ODI 11g - Dynamic and Flexible Code Generation

ODI supports conditional branching at execution time in its code generation framework. This is a little used, little known, but very powerful capability - this let's one piece of template code behave dynamically based on a runtime variable's value for example. Generally knowledge module's are free of any variable dependency. Using variable's within a knowledge module for this kind of dynamic capability is a valid use case - definitely in the highly specialized area.

The example I will illustrate is much simpler - how to define a filter (based on mapping here) that may or may not be included depending on whether at runtime a certain value is defined for a variable. I define a variable V_COND, if I set this variable's value to 1, then I will include the filter condition 'EMP.SAL > 1' otherwise I will just use '1=1' as the filter condition. I use ODIs substitution tags using a special tag '<$' which is processed just prior to execution in the runtime code - so this code is included in the ODI scenario code and it is processed after variables are substituted (unlike the '<?' tag).

 So the lines below are not equal ...

  • <$ if ( "#V_COND".equals("1")  ) { $> EMP.SAL > 1 <$ } else { $> 1 = 1 <$ } $>
  • <? if ( "#V_COND".equals("1")  ) { ?> EMP.SAL > 1 <? } else { ?> 1 = 1 <? } ?>

When the <? code is evaluated the code is executed without variable substitution - so we do not get the desired semantics, must use the <$ code. You can see the jython (java) code in red is the conditional if statement that drives whether the 'EMP.SAL > 1' or '1=1' is included in the generated code. For this illustration you need at least the ODI release - with the vanilla release it didn't work for me (may be patches?). As I mentioned, normally KMs don't have dependencies on variables - since any users must then have these variables defined etc. but it does afford a lot of runtime flexibility if such capabilities are required - something to keep in mind, definitely.


Hi David.

This is great stuff. Thanks for sharing. Couple of questions:

- Is this documented anywhere?
- Is this used in any of the out of the box KMs?

This is really handy if you write a lot of Java code and rather than hand coding connections to the database to retrieve a vaule you could just use an ODI variable to do some.

The <$ $> prints itself to the Operator. However, you need to use the full syntax. So <$="Stuff"$> won't work but <$ out.print("Stuff"$> will

Posted by Uli Bethke on December 11, 2012 at 02:44 AM PST #

Actually this stuff was possible before in the <@ @> parse phase.

However, it's nice that at the <$ $> stage it now prints out to the Operator

Posted by guest on December 11, 2012 at 08:21 AM PST #

Hi Uli

Yeh it was added in order to set the task name at runtime, and be able to see the code in the operator (and have variables substituted which is a nice bonus).

There is an example in the documentation, but not much (ummm nothing on the meaning of the tags really);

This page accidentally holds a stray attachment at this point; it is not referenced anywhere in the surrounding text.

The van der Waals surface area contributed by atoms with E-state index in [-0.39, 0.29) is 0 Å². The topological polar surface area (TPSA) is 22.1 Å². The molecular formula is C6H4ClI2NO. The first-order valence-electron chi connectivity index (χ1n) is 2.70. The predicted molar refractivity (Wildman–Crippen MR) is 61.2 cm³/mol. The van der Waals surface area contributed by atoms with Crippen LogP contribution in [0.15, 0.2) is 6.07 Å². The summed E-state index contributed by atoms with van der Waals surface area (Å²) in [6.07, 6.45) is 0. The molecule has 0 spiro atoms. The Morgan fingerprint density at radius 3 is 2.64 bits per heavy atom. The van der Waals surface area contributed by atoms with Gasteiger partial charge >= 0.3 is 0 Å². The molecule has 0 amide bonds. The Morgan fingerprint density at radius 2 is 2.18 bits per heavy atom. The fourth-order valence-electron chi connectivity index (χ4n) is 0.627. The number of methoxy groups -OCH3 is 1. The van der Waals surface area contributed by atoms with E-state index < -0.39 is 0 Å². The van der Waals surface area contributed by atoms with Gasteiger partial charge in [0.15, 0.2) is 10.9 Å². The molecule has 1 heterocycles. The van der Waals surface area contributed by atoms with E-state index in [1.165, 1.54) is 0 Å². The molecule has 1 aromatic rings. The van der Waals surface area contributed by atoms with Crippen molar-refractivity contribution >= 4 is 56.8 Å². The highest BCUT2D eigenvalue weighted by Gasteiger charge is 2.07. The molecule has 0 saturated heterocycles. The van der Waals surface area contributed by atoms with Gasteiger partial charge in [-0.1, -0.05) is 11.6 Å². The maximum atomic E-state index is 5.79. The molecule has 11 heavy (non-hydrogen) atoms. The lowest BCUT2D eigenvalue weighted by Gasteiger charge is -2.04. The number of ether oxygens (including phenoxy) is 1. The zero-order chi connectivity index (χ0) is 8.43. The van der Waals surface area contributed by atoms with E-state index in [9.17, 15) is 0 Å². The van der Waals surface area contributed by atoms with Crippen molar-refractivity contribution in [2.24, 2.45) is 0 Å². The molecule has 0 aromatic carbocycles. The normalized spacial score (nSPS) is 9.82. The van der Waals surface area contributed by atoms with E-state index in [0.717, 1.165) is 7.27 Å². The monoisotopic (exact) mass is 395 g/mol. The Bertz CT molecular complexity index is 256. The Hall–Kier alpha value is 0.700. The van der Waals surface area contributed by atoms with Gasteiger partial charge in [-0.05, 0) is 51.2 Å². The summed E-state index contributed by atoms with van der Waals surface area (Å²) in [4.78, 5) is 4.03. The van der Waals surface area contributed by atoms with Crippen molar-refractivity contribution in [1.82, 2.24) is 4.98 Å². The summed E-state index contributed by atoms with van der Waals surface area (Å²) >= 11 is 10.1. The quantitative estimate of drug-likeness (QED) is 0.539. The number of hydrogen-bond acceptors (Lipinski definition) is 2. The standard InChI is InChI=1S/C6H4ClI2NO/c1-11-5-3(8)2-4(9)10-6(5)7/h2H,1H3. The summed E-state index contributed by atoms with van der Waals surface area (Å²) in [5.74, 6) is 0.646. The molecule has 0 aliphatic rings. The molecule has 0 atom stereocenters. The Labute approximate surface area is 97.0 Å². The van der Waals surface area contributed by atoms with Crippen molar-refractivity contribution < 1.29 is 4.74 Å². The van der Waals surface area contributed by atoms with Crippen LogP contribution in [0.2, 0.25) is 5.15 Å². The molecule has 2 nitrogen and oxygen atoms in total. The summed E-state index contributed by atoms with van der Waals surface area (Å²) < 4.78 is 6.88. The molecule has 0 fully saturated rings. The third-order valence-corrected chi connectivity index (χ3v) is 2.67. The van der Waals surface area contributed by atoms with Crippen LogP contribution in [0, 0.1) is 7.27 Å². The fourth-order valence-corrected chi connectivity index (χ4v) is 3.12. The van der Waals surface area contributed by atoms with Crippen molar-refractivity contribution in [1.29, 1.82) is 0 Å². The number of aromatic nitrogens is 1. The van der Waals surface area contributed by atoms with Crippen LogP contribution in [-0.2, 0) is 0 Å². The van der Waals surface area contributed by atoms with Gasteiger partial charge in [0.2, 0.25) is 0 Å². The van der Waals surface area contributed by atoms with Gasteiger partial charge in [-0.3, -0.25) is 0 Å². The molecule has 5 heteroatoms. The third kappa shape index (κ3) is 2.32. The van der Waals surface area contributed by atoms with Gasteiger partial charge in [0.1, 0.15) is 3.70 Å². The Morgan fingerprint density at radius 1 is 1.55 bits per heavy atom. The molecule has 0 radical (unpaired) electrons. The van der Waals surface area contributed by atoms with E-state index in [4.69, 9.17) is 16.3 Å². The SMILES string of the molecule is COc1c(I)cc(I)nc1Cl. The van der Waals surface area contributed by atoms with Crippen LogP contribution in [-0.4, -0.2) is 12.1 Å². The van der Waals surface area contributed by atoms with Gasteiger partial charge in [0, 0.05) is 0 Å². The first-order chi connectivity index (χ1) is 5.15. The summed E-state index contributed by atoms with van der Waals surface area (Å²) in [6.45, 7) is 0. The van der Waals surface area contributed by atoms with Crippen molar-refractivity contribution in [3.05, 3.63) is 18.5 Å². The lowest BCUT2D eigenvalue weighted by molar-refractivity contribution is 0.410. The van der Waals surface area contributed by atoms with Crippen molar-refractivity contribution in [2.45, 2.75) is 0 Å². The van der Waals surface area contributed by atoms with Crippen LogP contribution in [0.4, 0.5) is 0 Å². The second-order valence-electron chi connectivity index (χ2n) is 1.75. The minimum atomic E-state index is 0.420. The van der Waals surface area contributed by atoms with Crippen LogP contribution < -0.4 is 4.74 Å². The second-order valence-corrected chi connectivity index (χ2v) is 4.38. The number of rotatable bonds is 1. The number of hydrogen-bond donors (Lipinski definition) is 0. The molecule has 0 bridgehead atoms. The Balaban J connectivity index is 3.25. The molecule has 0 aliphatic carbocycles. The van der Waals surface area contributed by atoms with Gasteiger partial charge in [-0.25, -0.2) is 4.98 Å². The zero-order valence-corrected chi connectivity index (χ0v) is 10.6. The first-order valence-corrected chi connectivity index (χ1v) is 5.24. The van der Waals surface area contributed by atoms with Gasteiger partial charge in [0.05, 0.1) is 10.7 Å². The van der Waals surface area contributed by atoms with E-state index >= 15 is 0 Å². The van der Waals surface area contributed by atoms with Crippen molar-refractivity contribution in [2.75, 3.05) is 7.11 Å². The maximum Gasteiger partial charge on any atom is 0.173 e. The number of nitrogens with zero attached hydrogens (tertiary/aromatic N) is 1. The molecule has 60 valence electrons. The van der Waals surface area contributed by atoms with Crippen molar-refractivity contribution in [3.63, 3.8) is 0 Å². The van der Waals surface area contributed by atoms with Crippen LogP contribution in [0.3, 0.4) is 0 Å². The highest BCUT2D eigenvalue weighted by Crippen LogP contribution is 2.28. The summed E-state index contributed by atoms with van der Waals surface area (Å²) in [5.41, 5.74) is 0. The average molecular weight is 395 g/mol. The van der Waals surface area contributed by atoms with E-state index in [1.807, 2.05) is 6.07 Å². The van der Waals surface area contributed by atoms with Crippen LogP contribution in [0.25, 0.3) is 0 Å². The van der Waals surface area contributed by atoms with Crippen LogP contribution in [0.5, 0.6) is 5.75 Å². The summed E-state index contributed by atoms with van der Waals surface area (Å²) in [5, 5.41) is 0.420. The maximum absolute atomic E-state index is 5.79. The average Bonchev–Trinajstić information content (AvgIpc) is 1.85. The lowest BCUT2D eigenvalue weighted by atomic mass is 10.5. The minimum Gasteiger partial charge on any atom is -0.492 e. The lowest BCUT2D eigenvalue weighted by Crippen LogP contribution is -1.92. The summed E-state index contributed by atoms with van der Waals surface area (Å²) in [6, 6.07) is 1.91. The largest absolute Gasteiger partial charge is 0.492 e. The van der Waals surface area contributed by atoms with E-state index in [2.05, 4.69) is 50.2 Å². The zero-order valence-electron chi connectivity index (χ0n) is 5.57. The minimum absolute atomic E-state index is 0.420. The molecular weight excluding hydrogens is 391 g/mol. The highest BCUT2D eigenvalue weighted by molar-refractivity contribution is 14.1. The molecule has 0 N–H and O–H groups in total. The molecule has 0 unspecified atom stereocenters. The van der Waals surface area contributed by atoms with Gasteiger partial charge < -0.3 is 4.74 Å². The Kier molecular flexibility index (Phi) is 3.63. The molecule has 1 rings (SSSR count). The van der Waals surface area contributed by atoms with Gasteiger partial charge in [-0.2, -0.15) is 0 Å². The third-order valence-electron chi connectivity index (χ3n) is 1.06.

Some examples are included such as below, and the description gives a hint about it 'This method sets the name of a task to the taskName value. This value is set at run-time'. Runtime being the key word, because of the <$ tags.

<$=odiRef.setTaskName("Create Error Table " + "<%=odiRef.getTable("L","ERR_
NAME","W")%>") $>
<$=odiRef.setTaskName("Insert Error for " + "<%=odiRef.getFK("FK_NAME")%>") $>
<$=odiRef.setTaskName("Loading " + "<%=odiRef.getTable("L", "COLL_NAME", "W")%>" +
" from " + "<%=odiRef.getSrcTablesList("", "RES_NAME", ",", ".")%>" ) $>


Posted by David on December 11, 2012 at 08:40 AM PST #


Nice post!

Have you seen any use of that tag for "additional debug" capability since the output is automatically put in Operator? Perhaps "breadcrumb" trails in Operator?

Posted by David Hecksel on January 05, 2013 at 11:57 AM PST #

Thats great David. I got redirected to this post by looking the reply on OTN yesterday.I gave one alternative for this question in OTN https://forums.oracle.com/forums/thread.jspa?threadID=2483436 as i had no direct solution (i was unaware of above flexibility). But this <$$> solved everything.

Thanks for sharing.

Posted by Bhabani on January 09, 2013 at 10:04 PM PST #

Hi David,

I have been trying to use the same technique to dynamically inject variable values when calling OdiStartScen. My situation is that I have a control table and a package that reads the table looking for jobs (scenarios) to run. Since my scenarios can have different input parameters I have a variable that it self holds the variables to be passed to the OdiStartScen for example #RESOURCE_VARIABLE containing value "-PROJ.START_DT=#SRC_START_DT" "-PROJ.END_DT=#SRC_END_DT". A code similar to what you have used i.e. <$ out.print("#RESOURCE_VARIABLE"); $> results in a "Error during task interpretation" message.

Any thoughts or pointers how would it be possible to dynamically print the variable value in a OdiRunScenario command.

Thanks in advance.

Posted by Hamid on July 29, 2013 at 03:01 PM PDT #

Hi Hamid

There are two parts; one is to execute the scenarios, driving that processing from your table, you can use OdiStartScen for example for that, identify the scenario name. The other is to supply the inputs, the inputs will be setup by configuring the dependent variables, you can set or refresh the variables to the values you want prior to executing the screnario.


Posted by David on July 30, 2013 at 08:09 AM PDT #

Hi Hamid

Something else that may be useful, to execute the latest scenario version, you can use -1 as the version number, see the post below;


Posted by guest on July 30, 2013 at 08:11 AM PDT #

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